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# Decibels

This is the AQA version closing after June 2019. Visit the the version for Eduqas instead.

## Decibels - The Basics

• Decibels are used to compare one signal with another.
• 0 dB is the quietest sound a typical or average human can hear.
• You can say that one signal is 20dB stronger that the other. The signal voltage would be 10 times greater.
• You can say that one signal is 40dB stronger that the other. The signal voltage would be 100 times greater.
• You can say that one signal is 60dB stronger that the other. The signal voltage would be 1000 times greater.
• Note that adding 20dB multiplies the voltage by 10.
• Decibels are often used to compare the wanted signal with the unwanted background noise.
• Sound levels are quoted in dB. This is how loud the sound is compared with a reference sound level.
• Useful dB Examples on Wikipedia

## A2 - Decibels and Signal To Noise Ratio (S/N or SNR)

• For voltage measurements:        SNR = 20 log10(VS/VN)
• For power measurements:        SNR = 10 log10(PS/PN)
• SNR is the signal to noise ratio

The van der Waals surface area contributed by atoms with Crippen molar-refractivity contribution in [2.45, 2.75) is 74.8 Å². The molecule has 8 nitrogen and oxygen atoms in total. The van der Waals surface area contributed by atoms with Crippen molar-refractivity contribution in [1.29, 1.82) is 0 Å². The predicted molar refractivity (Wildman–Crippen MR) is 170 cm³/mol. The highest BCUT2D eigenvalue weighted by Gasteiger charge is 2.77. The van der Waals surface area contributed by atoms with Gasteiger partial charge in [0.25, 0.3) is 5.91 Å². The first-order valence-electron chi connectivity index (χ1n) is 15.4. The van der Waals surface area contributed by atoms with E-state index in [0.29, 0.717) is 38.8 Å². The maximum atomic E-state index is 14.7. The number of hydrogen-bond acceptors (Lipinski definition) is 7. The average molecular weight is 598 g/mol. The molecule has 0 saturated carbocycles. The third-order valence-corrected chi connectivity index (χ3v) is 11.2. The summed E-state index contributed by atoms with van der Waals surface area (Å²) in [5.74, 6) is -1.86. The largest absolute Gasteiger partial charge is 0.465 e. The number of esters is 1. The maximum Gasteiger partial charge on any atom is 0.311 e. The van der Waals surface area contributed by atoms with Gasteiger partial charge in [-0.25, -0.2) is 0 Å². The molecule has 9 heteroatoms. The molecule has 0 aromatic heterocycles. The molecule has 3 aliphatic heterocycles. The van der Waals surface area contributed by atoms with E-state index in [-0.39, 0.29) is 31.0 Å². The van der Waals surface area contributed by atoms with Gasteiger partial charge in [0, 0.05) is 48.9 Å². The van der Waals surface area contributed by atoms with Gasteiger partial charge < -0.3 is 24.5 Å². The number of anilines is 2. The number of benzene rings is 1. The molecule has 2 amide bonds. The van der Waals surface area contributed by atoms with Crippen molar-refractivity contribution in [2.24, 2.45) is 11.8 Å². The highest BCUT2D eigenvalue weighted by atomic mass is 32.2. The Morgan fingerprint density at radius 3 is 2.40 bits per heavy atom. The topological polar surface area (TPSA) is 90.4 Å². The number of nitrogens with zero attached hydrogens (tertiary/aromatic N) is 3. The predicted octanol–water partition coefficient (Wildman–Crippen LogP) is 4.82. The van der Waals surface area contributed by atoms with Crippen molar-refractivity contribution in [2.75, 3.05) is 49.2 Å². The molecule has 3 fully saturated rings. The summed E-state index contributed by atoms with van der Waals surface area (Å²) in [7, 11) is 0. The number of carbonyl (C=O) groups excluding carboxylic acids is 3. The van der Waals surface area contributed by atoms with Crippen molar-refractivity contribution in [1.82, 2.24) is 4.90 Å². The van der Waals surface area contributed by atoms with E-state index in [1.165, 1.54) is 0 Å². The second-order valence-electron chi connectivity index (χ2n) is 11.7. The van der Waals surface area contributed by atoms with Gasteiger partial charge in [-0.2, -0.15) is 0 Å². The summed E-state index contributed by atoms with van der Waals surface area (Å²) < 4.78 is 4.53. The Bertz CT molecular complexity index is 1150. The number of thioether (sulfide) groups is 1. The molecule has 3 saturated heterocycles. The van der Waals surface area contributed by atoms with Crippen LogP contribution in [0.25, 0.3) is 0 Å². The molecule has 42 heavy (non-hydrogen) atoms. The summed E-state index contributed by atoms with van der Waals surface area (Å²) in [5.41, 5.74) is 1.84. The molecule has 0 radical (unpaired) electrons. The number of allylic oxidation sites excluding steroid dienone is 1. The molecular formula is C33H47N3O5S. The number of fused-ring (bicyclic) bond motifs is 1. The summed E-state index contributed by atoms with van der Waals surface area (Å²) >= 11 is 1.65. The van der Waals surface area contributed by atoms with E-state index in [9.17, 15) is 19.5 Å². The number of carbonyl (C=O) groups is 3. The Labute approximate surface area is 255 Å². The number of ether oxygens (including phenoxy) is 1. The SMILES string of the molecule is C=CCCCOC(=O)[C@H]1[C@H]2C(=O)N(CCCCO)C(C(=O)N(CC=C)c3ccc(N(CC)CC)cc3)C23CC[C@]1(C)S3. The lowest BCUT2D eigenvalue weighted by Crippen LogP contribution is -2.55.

• VS is the signal voltage
• VN is the noise voltage
• PS is the signal power
• PN is the noise power
• SNR is measured in dB (Decibels)
• For noise free TV reception (no snow on the picture) the SNR needs to be 50dB.
• Speech becomes unintelligible if the SNR is less than about 10 dB.

## Logarithmic Scales

Signal to noise ratio is measured in decibels. This is because received signals can be 1,000,000,000 times weaker than transmitted signals. The decibel scale is ideal for representing such a huge range of values. The decibel scale is logarithmic. A huge range of numbers is reduced to small manageable range.

Base 10 logarithms work like this ...

 Number Log 10 0.001 -3 0.01 -2 0.1 -1 1 0 10 1 100 2 1000 3 10000 4 100000 5 1000000 6

## Examples

### dB Example 1

• Signal level is 50µV
• Noise level is 1µV
• SNR = 20 log10(50/1)
• SNR = 20 x 1.7
• SNR = +34dB
• This is a nice strong signal with a little noise in the background.

### dB Example 2

• Signal level is 1µV
• Noise level is 1µV
• SNR = 20 log10(1/1)
• SNR = 20 x 0
• SNR = 0dB
• This is a very weak signal with the signal almost disappearing into the noise.

### dB Example 3

• Signal level is 0.1µV
• Noise level is 1µV
• SNR = 20 log10(0.1/1)
• SNR = 20 x -1
• SNR = -20dB
• The negative SNR indicates that the signal is completely swamped by the noise.

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